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How We Create Our Holy Congregation

Sermon Parshat Acharei Mot-Kedoshim 5780

Congregation Beit Simcha, Tucson, AZ

With the advent of the internet and its daily overdose of information, nowadays you can learn how to do almost anything just from watching a YouTube video.

Want to know how to erect a barbed wire fence? Watch a YouTube video. How to make a Coronvirus mask? Watch a YouTube video. Need to build your own septic system? Watch a YouTube video. Trying to learn to dance the skanky leg? Watch a YouTube video. Want to make baked Alaska? Watch a YouTube video. Wish to sing opera? Watch a YouTube video. Seek to pilot a jet airplane? Watch a YouTube video. Have to deliver a baby in the back seat of an Uber ride? You got it: watch a YouTube video.

But for one thing there is, as yet, no YouTube video available. I know this because I looked for it this week. There is no YouTube video for the commandment given at the very beginning of the second of our double Torah portion this week, Kedoshim.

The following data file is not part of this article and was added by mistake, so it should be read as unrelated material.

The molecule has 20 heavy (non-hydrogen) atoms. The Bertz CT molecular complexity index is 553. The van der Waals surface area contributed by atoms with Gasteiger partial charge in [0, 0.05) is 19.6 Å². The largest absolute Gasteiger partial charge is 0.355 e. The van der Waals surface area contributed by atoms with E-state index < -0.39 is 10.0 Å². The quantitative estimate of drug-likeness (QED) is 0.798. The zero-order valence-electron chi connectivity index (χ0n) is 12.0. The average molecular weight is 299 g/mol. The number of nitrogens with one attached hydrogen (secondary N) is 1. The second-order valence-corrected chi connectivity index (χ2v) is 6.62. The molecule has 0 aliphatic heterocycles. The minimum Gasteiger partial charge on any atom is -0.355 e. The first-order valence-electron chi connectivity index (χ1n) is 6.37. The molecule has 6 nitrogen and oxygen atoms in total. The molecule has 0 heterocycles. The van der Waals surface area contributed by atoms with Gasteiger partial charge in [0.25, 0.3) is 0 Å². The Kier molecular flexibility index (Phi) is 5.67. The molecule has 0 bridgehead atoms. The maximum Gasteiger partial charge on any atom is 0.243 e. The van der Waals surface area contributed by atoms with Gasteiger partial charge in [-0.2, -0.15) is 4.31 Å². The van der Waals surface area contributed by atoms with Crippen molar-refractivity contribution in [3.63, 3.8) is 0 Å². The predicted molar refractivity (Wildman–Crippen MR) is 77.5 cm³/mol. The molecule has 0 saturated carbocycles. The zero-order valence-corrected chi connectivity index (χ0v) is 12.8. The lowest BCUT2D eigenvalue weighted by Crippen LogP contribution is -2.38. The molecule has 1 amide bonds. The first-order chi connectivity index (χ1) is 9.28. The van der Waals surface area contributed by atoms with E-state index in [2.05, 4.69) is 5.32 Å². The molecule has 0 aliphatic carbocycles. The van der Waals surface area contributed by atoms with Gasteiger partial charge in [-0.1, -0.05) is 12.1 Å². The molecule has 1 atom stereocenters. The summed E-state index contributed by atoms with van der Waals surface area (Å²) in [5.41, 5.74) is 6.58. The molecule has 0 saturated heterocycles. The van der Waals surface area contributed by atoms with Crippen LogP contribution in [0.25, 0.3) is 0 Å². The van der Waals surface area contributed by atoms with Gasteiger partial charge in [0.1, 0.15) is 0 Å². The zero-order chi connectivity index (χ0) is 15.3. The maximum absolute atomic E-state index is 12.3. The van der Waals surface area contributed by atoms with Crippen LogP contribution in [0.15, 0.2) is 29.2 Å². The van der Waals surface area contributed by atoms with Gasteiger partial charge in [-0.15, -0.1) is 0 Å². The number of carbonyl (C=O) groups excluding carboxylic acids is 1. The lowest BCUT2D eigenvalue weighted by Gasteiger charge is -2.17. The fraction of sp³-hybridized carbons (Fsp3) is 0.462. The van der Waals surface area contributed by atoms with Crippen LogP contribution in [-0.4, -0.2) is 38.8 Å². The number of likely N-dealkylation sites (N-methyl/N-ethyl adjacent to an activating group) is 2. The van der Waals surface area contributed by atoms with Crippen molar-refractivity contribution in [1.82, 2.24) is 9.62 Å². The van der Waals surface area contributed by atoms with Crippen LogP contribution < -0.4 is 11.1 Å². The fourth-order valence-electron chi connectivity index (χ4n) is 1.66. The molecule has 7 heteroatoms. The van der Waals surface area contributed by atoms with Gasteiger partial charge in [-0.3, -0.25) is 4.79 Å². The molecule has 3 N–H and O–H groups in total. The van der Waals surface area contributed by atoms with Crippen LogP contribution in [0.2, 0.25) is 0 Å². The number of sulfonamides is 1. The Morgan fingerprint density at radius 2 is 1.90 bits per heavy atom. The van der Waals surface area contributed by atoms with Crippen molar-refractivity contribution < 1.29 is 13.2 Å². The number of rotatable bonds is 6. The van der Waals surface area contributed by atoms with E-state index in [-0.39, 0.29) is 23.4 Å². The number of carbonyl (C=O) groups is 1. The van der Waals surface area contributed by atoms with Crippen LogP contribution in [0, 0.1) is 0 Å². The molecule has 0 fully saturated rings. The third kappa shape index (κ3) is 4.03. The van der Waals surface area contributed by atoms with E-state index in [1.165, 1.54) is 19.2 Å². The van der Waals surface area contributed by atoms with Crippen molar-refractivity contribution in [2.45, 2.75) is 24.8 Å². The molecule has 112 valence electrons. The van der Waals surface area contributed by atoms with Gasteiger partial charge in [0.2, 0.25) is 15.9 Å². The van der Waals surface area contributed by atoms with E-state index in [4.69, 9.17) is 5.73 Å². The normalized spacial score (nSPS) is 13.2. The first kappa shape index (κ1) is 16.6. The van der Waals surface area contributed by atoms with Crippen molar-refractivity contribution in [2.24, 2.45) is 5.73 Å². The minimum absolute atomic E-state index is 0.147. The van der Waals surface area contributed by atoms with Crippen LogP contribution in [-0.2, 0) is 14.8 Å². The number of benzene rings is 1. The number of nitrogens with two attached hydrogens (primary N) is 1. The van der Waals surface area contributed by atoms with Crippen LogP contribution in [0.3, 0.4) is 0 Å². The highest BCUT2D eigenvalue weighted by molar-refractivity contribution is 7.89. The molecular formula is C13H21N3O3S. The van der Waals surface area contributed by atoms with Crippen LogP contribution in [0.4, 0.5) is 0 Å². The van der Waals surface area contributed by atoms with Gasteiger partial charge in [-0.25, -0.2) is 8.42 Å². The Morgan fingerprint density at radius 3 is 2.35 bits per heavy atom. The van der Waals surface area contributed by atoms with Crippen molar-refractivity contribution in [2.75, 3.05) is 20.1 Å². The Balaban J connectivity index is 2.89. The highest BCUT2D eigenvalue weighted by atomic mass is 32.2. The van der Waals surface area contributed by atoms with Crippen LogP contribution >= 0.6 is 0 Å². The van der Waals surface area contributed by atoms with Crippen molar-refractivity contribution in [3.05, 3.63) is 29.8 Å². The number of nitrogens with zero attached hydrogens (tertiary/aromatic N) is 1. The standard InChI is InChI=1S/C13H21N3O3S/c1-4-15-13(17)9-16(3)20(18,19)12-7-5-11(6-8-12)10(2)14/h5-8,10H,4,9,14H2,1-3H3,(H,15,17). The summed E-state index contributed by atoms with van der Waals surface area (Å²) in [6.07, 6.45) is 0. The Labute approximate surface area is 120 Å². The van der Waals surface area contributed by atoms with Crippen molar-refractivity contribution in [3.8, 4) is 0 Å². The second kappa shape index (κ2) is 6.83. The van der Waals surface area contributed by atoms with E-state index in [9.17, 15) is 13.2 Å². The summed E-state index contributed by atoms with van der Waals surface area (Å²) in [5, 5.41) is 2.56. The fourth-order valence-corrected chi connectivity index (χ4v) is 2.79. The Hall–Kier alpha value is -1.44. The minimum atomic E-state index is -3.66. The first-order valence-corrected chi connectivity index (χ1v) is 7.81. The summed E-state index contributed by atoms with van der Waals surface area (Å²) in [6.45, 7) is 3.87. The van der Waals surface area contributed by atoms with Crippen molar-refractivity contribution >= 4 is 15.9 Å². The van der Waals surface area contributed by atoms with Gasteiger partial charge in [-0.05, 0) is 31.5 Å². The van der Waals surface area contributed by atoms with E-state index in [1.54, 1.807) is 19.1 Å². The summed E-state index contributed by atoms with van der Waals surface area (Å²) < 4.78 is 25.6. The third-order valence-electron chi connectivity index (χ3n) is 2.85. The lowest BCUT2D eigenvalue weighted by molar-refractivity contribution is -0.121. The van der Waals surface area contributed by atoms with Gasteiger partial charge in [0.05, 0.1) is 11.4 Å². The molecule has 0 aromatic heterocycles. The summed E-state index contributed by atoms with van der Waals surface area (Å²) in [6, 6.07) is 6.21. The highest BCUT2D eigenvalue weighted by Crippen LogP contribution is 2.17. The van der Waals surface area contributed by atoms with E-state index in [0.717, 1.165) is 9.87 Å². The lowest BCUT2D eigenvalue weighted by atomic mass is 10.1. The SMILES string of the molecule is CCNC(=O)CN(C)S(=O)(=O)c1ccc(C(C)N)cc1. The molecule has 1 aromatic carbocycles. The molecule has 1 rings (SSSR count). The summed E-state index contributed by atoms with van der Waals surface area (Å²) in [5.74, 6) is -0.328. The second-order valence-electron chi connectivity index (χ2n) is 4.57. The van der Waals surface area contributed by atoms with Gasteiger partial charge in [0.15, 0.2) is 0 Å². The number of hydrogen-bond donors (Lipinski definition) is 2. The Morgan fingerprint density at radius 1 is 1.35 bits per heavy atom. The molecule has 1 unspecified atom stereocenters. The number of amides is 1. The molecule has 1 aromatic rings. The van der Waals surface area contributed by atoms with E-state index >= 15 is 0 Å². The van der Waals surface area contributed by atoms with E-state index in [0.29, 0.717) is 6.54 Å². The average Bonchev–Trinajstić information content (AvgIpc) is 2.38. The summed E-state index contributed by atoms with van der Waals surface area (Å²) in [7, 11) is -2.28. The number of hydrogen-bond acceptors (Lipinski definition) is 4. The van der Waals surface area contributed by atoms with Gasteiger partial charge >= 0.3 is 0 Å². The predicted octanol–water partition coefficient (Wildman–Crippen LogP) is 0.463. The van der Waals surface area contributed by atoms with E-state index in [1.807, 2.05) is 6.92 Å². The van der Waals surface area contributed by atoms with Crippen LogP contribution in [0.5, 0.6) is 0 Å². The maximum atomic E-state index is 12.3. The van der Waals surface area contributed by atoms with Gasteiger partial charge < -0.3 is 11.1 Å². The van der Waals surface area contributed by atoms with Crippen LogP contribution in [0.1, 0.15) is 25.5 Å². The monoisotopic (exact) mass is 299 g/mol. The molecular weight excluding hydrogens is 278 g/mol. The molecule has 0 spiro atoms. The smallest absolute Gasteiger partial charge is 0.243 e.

Kedoshim begins memorably: “You shall be holy, because I the Lord your God am holy. Kedoshim tih’yu, ki kadosh Adonai Eloheichem…”

But what does it mean to be holy? And how are we to go about being it?

Frankly, that’s a good question, especially today.

There are YouTube videos on how to light Shabbat candles, how to lead a Passover Seder, how to sing the blessing for the Omer, and even on how to chant Torah. But there is no YouTube video that can teach you how to “Be holy because I, the Lord your God, am Holy.”

And so we 21st century Jews need to try to figure this out for ourselves.